The modern banknote was formalized in the 17th century. Paper currency, however, dates as far back as the 7th century.
Modern banking came into existence in the late 16th century.
Cut to a couple of centuries later –
Commercialized Internet happened to us in the 1990s.
Digital Transformation became a buzzword probably in 2017.
So what really happens when a centuries-old established world order meets a new paradigm shift in human behaviour, just shy of two decades old?
The human history of evolution suggests that human behaviour usually trumps any established order. Remember that time when the French were asked to “have cake”? The rest is history as they say.
Laws of business don’t stray too far either. Think about it, do you bank the same way that your parents did? When was the last time you wrote a cheque versus how many times a month did your mother empty out her cheque book in 2000?
Ask a 23-year-old about updating their bank passbook and you are sure to be met with a too-old-to-talk-to quizzical eyebrow raise.
Compared to other industries, Banks have changed their business model drastically within the last 2 decades that the Internet has been around. Online banking was first introduced in the 1980s in the USA and it was implemented en mass in the 2000s. Before online banking, there could have been no e-commerce so don’t be too quick to applaud only the Amazons & Alibabas for innovation. Adds a whole different perspective, doesn’t it?
There is however a hidden struggle in this success story. Do you remember that scene in the film Titanic when the captain turns the rudder 360 degrees to change course off the iceberg? You think he just about averts disaster but when the camera pans out, you see that the ship has hardly moved an inch. Because the rudder is only a level-1 change visible to everyone, the invisible change takes a much longer time to come into effect to move the entire machinery.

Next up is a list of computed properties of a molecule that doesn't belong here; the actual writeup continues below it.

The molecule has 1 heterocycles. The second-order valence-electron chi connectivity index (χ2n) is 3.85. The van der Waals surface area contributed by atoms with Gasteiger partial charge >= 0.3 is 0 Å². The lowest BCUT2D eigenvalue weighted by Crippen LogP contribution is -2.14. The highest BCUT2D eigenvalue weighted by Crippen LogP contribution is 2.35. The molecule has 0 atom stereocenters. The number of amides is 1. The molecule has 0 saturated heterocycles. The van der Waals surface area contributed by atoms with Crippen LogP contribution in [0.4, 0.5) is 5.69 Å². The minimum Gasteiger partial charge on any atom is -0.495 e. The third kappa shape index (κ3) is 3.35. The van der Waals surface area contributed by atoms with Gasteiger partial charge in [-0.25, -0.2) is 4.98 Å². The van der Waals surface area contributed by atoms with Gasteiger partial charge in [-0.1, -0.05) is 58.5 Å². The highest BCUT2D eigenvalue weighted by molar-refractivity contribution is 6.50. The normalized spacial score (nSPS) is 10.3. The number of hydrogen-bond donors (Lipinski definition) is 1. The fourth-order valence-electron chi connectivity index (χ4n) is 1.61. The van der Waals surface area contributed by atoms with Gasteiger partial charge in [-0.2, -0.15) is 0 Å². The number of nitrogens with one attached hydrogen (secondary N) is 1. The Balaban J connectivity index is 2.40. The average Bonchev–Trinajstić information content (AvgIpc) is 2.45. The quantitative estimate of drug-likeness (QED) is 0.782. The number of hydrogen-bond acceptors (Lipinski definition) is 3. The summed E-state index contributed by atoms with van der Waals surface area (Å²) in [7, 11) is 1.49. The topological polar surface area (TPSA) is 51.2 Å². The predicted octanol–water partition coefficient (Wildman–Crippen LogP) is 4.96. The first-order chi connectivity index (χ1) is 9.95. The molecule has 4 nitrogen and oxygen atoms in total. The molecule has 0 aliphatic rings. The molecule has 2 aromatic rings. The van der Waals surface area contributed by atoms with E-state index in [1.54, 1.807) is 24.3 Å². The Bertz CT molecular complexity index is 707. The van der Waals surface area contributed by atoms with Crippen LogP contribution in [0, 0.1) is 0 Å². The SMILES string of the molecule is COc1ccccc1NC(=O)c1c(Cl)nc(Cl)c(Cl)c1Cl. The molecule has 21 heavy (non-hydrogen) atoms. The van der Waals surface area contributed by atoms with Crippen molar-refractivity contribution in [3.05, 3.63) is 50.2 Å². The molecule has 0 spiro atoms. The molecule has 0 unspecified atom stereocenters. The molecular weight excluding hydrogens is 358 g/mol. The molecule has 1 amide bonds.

Replace the rudder with online banking and you’ll quickly see where the next phase of digitisation lies for the banking industry – Transforming internal systems for seamless digitisation across functions, building greater agility in processes, boosting their armour against a new breed of competitors.
There’s a new sheriff in town – Fintechs
80% of India’s 1bn population has a bank account, but 48% of those are inactive. What makes it interesting though is that 66% of the inactive account holders have mobile internet access, they are more likely to transact through mobile wallets than bank accounts.
Fintechs have disrupted the banking industry within the span of a year. Traditional banks now need to think, act and move like Fintechs to compete in this game. Agility, fail-fast culture and customer centricity are now the first order of business.
The move from tradition to innovation affects all functions from product to finance to marketing to legal – the ship now needs to go beyond the rudder to avoid the iceberg, but how?
A new breed of unbanked but digitized consumers